Family Gateway’s CEO Ellen Magnis had a real challenge on her hands. Last year’s Gateway To Opportunity kicking off the 30th anniversary of the organization had really been a hit with Jenna Bush Hager on stage in a chat with WFAA’s Ron Corning in the Trinity Ballroom. The blonde former first twin had also scored points at the meet-and-greet in the Fair Park Room, where she even offered to do selfies with VIPs.
But this year’s luncheon was to be the grand finale for the 30th anniversary year of the organization for homeless families established by the late, former Mayor Annette Strauss. Ellen with Co-Chairs Paula Miltenberger and Betty Schultz came up with quite a recipe for success. The speaker would be former first lady Laura Bush and the honorary co-chairs would be Annette’s daughters, Nancy Halbreich and Janie McGarr. Was it a success? Evidently so, judging by the turnout that doubled the crowd from the last year and necessitating the move from the 15,418-square-foot Trinity Ballroom to the 31,733-square-foot Dallas Ballroom.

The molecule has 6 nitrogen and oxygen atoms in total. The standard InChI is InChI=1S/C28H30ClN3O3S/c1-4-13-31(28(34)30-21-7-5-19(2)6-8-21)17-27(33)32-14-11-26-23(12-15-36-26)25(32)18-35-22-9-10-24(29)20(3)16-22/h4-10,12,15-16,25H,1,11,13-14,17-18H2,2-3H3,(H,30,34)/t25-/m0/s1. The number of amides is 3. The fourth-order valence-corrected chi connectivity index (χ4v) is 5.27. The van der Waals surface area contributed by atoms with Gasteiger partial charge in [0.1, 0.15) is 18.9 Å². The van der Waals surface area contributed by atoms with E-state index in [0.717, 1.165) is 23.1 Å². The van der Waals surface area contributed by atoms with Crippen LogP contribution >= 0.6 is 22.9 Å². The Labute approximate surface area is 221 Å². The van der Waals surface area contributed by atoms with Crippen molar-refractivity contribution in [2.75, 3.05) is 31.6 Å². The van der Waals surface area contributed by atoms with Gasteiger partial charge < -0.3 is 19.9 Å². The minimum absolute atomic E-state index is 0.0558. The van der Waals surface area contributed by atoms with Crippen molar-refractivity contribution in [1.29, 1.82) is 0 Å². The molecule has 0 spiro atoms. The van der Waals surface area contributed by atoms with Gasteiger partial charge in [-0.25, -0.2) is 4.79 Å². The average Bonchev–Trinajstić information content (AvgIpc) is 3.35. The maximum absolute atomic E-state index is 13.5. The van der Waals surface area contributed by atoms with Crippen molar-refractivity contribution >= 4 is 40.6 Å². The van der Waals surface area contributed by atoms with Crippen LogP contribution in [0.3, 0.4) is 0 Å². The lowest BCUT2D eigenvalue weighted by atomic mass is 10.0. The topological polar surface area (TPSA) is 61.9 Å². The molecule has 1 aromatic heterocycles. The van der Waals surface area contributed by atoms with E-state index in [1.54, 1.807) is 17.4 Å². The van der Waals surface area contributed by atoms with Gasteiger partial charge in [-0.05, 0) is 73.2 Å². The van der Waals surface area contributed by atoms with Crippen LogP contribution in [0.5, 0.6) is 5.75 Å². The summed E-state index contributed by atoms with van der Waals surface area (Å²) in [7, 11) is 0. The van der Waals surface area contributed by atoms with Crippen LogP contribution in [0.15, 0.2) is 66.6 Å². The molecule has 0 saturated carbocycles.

All was set for the Thursday, September 7th luncheon with a couple of unforeseen oop’s. But what’s an event without a little challenge. For the meet-and-greet, the floorplan diagram had been created like an architectural work of art. No detail had been left out. Only problem arose when the organizers arrived to find that the Omni crew had done their own interpretation that was nowhere near the diagram. After requests to follow the original POA, Omni managers sheepishly arrived to say they didn’t have enough poles and curtains to satisfy the requirements. Seems there were two other events going on and they just ran out. Quickly, the Gateway team and the Bush folks redesigned the plan to achieve their goal with the limited resources.
Despite starting a few minutes later that planned, the meet-and-greet went so smoothly that it finished on time with all being photographed with Laura including Jeanne Cox, Rachael Dedman, Michael Faircloth, Gina Betts, Alison Malone, Tracy Lange, the Tower sisters (Jeanne Tower Cox and Penny Tower Cook), Jeanne Whitman Bobbitt, Christine Schuepbach, Lynn McBee, Becky Bowen and Underwriting Co-Chairs Lisa Cooley and daughter Ciara Cooley. The only one who wasn’t photographed with the former first lady was Ellen. Seems that she was in the lobby helping the check-in staff that had been flooded by the number of guests like Gail and Gerald Turner, Vicki Chapman, Gunnar Rawlings, Lee Ann White and Gene Jones checking in. But that situation was resolved, too.